It was a privilege to preach at the Crowded House on Sunday where two folks were baptised.
The sermon begins at about 10 minutes. (If you’ve heard me on Christ’s baptism before, you might want to skip to the 19 minute mark).
Here we have an artist’s dream. If you’re a film-maker, a writer, a playwright – you would love to depict this scene: Humanity putting its Maker on trial. What a scenario! All the Gospels tell us about this in some detail – these show trials with trumped up charges. Because the bible makes it clear: the so called judges in these trials are the guilty ones. The one in the dock is the only innocent one. Nonetheless He stoops into the dock, to be tried by His creatures. This is the Judge of the world, judged.
And what we see in Jesus is the most incredible stillness and poise. He is like a mirror, reflecting back the accusations of His prosecutors. At every stage of His cross-examination, He manages to get confessions out of His prosecutors! Ingenius!
The brilliance of Jesus is to allow their judgements of Him to judge them. Their accusations only end up accusing them. This is true any time you try to judge a great one.
If you call Shakespeare hackneyed and cliched, it doesn’t reflect badly on Shakespeare, it reflects badly on you. If you call the Grand Canyon “a glorified ditch”, or the Great Wall of China “shoddy workmanship”, or Lionel Messi “a Sunday-league amateur” – that tells you nothing about Shakespeare or the Grand Canyon or the Great Wall or Lionel Messi. It tells you everything about you.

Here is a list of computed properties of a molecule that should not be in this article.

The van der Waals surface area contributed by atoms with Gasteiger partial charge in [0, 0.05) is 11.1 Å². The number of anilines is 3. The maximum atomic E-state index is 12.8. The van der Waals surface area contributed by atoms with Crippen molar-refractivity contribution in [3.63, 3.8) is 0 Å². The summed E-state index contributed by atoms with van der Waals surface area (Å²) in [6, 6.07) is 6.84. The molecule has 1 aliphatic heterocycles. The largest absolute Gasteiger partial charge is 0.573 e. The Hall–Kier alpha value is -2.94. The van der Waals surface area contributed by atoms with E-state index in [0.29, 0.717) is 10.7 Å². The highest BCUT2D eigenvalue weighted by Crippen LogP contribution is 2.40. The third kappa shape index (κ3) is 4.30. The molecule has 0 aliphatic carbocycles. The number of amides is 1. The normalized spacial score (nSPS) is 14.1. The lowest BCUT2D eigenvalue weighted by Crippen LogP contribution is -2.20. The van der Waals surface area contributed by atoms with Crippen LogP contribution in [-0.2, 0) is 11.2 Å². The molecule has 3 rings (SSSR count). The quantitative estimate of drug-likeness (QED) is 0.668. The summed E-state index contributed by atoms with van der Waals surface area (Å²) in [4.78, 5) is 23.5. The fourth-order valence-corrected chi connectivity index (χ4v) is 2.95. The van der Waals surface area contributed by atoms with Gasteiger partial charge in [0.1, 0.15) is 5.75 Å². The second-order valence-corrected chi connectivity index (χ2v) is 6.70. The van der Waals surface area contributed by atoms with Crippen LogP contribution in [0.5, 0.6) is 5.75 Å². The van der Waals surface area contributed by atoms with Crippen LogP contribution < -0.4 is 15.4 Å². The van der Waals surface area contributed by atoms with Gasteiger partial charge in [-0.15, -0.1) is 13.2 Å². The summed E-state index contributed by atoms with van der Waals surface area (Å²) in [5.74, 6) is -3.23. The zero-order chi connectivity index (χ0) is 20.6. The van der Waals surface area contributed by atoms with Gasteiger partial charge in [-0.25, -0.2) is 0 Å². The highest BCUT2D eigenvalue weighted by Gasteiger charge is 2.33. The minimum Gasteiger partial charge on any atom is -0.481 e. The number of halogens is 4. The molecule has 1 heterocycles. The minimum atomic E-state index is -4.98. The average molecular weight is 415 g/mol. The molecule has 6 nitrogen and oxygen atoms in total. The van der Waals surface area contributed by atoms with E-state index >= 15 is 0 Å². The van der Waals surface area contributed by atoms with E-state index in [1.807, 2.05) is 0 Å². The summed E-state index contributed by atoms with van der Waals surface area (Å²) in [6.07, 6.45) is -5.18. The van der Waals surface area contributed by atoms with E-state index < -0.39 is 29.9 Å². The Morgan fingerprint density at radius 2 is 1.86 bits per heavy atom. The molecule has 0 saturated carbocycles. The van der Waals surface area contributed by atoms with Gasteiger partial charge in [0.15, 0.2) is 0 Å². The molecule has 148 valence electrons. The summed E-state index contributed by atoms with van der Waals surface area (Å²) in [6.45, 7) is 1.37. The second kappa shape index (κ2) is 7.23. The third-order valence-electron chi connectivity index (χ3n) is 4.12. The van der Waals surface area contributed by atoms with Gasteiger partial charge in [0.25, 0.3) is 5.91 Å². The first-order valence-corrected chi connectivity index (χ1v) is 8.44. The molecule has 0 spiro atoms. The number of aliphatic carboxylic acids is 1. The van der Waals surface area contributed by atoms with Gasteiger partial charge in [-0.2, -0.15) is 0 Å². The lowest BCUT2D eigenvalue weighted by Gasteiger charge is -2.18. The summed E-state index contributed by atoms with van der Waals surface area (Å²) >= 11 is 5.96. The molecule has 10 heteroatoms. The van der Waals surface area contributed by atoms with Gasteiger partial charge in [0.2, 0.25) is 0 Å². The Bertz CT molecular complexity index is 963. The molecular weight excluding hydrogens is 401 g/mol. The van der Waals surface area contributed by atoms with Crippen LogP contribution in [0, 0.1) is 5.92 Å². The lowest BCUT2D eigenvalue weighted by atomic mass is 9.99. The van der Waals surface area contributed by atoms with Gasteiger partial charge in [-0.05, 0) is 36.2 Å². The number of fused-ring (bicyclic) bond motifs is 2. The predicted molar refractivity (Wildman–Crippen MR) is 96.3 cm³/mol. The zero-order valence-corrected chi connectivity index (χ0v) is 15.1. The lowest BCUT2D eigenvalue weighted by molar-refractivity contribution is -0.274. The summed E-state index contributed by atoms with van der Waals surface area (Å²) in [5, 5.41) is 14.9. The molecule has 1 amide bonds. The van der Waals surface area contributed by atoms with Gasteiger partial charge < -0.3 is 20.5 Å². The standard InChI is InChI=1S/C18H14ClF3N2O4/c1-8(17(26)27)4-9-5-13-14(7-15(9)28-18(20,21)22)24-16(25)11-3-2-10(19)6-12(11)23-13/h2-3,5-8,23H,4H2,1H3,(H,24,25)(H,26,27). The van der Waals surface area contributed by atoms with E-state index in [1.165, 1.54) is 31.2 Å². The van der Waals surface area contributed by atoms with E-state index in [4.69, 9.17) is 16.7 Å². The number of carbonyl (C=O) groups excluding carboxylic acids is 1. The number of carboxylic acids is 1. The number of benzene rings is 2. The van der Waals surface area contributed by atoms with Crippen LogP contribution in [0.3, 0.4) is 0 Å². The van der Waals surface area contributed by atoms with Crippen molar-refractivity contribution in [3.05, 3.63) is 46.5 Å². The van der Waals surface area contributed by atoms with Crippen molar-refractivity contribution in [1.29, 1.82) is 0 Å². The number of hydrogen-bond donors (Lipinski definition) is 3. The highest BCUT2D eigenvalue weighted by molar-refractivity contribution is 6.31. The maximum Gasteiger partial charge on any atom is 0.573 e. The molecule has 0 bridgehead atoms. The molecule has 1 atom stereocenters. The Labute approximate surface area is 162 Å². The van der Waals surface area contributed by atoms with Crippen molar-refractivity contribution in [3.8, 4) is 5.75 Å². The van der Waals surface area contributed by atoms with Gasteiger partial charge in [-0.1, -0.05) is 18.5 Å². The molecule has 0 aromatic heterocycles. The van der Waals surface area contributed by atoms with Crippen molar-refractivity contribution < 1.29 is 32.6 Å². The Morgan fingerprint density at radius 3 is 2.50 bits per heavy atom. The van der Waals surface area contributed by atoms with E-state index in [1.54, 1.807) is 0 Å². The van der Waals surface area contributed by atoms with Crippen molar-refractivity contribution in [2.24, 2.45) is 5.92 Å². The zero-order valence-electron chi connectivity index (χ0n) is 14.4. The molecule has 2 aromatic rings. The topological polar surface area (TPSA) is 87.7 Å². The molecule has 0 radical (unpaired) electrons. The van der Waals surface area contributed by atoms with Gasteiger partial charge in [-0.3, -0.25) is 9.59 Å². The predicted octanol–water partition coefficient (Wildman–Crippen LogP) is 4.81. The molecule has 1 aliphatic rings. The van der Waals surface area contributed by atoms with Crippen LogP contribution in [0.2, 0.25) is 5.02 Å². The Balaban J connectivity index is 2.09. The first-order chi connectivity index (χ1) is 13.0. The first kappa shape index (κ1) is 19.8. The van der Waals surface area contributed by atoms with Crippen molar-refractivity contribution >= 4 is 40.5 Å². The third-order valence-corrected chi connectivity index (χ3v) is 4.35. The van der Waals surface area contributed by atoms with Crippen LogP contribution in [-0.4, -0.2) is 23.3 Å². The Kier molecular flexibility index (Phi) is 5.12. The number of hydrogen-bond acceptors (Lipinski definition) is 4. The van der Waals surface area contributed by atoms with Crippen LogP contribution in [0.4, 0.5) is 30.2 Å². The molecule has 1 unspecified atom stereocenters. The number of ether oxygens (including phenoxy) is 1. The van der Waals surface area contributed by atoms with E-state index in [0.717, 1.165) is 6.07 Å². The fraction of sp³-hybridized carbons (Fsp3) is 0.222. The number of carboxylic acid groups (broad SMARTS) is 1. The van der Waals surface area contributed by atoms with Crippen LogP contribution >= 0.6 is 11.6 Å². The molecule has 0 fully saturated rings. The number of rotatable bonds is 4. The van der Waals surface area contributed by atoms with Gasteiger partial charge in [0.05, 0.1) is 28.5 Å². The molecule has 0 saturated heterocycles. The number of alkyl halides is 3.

When we judge the Judge it tells us nothing about Him it tells us everything about ourselves. Do you want to know what you’re like? Think about this judgement scene. The Judge of the world condescends into the dock and submits to these kangaroo courts. And we – the judges – find Him guilty of a capital offence. What is His crime? To be the Son of God.
When our Maker goes on trial we find Him worthy of death? Why? For being who He is.
In Luke 23 we see everyone making this verdict: the powerful, the weak, the Jews, the non-Jews, the rich, the poor – everyone deems Him worthy of death. And what is Jesus’ response?
He goes to the cross. And as He is hoisted up He prays “Father forgive them, they don’t know what they’re doing.” (v34)
The Judge is judged. He does not protect Himself or justify Himself. He exposes Himself to every accusation, every insult, every blow – both judicial and physical. And He retaliates with mercy: “Father, forgive.” This is the heart of God for you.